Haloperidol is an inhibitor but not substrate for MDR1/P-glycoprotein


Department of Hospital Pharmacy, School of Medicine, Kobe University, 7-5-2, Kusunoki-cho, Chuo-ku, Kobe 650-0017, Japan. E-mail: sakaedat@med.kobe-u.ac.jp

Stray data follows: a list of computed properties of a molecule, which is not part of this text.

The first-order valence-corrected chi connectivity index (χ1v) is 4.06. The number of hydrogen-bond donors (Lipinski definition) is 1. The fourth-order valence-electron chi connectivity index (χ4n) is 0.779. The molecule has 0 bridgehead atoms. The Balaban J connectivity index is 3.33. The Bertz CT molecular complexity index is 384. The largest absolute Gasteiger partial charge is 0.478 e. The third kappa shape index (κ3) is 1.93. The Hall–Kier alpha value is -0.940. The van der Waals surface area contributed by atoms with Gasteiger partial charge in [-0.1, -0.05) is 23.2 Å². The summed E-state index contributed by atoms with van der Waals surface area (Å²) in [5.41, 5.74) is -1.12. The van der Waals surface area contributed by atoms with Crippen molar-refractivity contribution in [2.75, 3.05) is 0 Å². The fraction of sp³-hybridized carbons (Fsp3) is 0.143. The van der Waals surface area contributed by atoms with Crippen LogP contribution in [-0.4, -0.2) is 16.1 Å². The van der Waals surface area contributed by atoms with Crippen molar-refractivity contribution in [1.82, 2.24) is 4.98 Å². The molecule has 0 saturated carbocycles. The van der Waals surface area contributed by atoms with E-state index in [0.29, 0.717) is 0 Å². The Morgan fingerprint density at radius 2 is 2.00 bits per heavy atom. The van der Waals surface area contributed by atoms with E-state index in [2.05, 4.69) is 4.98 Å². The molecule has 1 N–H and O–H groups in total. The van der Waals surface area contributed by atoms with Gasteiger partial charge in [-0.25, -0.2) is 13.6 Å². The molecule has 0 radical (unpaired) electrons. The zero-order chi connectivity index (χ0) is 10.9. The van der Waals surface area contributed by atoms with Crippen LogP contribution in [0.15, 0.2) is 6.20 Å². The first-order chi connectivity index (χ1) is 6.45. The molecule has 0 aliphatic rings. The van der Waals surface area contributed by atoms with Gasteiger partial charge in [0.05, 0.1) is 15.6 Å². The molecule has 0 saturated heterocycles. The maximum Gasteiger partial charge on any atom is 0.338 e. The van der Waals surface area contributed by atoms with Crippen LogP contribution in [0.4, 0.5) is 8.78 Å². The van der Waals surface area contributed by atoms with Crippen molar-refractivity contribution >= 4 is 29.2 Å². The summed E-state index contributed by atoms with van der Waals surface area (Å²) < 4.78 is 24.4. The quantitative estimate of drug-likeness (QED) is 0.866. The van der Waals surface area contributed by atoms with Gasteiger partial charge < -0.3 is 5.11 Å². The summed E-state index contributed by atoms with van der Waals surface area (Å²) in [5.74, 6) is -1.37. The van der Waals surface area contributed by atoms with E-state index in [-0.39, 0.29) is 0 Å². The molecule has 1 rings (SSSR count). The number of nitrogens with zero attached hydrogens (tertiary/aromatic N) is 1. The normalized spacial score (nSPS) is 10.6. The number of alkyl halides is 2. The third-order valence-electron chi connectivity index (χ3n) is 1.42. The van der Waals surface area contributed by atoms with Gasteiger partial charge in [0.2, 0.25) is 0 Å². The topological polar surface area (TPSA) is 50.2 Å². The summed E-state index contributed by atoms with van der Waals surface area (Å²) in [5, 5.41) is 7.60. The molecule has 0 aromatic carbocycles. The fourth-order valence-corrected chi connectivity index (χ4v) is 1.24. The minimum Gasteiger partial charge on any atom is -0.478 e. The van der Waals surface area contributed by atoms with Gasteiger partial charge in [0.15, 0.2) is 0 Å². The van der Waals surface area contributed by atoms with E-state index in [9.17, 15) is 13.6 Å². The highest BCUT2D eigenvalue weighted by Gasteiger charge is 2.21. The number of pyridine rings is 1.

The involvement of the multidrug resistant transporter MDR1/P-glycoprotein in the penetration of haloperidol into the brain and absorption in the intestine was investigated to examine its role in inter/intra-individual variability, using the porcine kidney epithelial cell line LLC-PK1 and its MDR1-overexpressing transfectant, LLC-GA5-COL150. The inhibitory effect of haloperidol on other MDR1 substrates was also investigated in terms of the optimization of haloperidol-based pharmacotherapy. The transepithelial transport of [3H]haloperidol did not differ between the two cell lines, and vinblastine, a typical MDR1 substrate, had no effect on the transport, suggesting that haloperidol is not a substrate for MDR1, and it is unlikely that MDR function affects haloperidol absorption and brain distribution, and thereby the response to haloperidol. However, haloperidol was found to have an inhibitory effect on the MDR1-mediated transport of [3H]digoxin and [3H]vinblastine with an IC50 value of 7.84 ± 0.76 and 3.60 ± 0.64 μM, respectively, suggesting that the intestinal absorption, not distribution into the brain, of MDR1 substrate drugs could be altered by the co-administration of haloperidol in the clinical setting, although further clinical studies are needed.